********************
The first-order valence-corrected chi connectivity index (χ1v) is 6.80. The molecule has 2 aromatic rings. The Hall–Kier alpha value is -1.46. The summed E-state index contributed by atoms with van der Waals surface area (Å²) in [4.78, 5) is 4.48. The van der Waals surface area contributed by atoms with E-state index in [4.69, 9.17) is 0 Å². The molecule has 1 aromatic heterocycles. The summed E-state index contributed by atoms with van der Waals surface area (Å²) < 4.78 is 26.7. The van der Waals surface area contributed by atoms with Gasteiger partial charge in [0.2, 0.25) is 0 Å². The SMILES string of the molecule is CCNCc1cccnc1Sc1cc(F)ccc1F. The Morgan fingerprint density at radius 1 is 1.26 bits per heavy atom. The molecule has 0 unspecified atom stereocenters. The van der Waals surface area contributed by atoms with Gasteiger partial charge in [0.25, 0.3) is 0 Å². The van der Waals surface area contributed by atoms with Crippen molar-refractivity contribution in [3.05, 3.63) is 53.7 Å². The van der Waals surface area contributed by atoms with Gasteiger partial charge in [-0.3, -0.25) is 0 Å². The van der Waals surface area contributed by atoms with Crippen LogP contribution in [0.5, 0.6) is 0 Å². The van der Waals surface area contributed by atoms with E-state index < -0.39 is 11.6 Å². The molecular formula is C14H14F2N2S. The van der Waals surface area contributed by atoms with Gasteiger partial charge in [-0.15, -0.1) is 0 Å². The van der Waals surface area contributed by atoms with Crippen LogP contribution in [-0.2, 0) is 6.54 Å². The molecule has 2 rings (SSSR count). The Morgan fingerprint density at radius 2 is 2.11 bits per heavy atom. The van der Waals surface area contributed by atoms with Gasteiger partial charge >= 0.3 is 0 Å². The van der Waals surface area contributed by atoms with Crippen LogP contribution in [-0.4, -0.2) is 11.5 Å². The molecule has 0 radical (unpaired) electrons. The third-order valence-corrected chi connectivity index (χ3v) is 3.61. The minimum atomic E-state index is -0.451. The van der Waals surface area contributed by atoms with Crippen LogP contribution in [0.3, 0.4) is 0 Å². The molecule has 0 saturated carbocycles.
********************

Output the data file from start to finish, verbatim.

The first-order valence-corrected chi connectivity index (χ1v) is 6.80. The molecule has 2 aromatic rings. The Hall–Kier alpha value is -1.46. The summed E-state index contributed by atoms with van der Waals surface area (Å²) in [4.78, 5) is 4.48. The van der Waals surface area contributed by atoms with E-state index in [4.69, 9.17) is 0 Å². The molecule has 1 aromatic heterocycles. The summed E-state index contributed by atoms with van der Waals surface area (Å²) < 4.78 is 26.7. The van der Waals surface area contributed by atoms with Gasteiger partial charge in [0.2, 0.25) is 0 Å². The SMILES string of the molecule is CCNCc1cccnc1Sc1cc(F)ccc1F. The Morgan fingerprint density at radius 1 is 1.26 bits per heavy atom. The molecule has 0 unspecified atom stereocenters. The van der Waals surface area contributed by atoms with Gasteiger partial charge in [0.25, 0.3) is 0 Å². The van der Waals surface area contributed by atoms with Crippen molar-refractivity contribution in [3.05, 3.63) is 53.7 Å². The van der Waals surface area contributed by atoms with Gasteiger partial charge in [-0.3, -0.25) is 0 Å². The van der Waals surface area contributed by atoms with Crippen LogP contribution in [0.5, 0.6) is 0 Å². The van der Waals surface area contributed by atoms with E-state index < -0.39 is 11.6 Å². The molecular formula is C14H14F2N2S. The van der Waals surface area contributed by atoms with Gasteiger partial charge in [-0.15, -0.1) is 0 Å². The van der Waals surface area contributed by atoms with Crippen LogP contribution in [-0.2, 0) is 6.54 Å². The molecule has 2 rings (SSSR count). The Morgan fingerprint density at radius 2 is 2.11 bits per heavy atom. The van der Waals surface area contributed by atoms with Gasteiger partial charge >= 0.3 is 0 Å². The van der Waals surface area contributed by atoms with Crippen LogP contribution in [-0.4, -0.2) is 11.5 Å². The molecule has 0 radical (unpaired) electrons. The third-order valence-corrected chi connectivity index (χ3v) is 3.61. The minimum atomic E-state index is -0.451. The van der Waals surface area contributed by atoms with Crippen LogP contribution in [0.3, 0.4) is 0 Å². The molecule has 0 saturated carbocycles.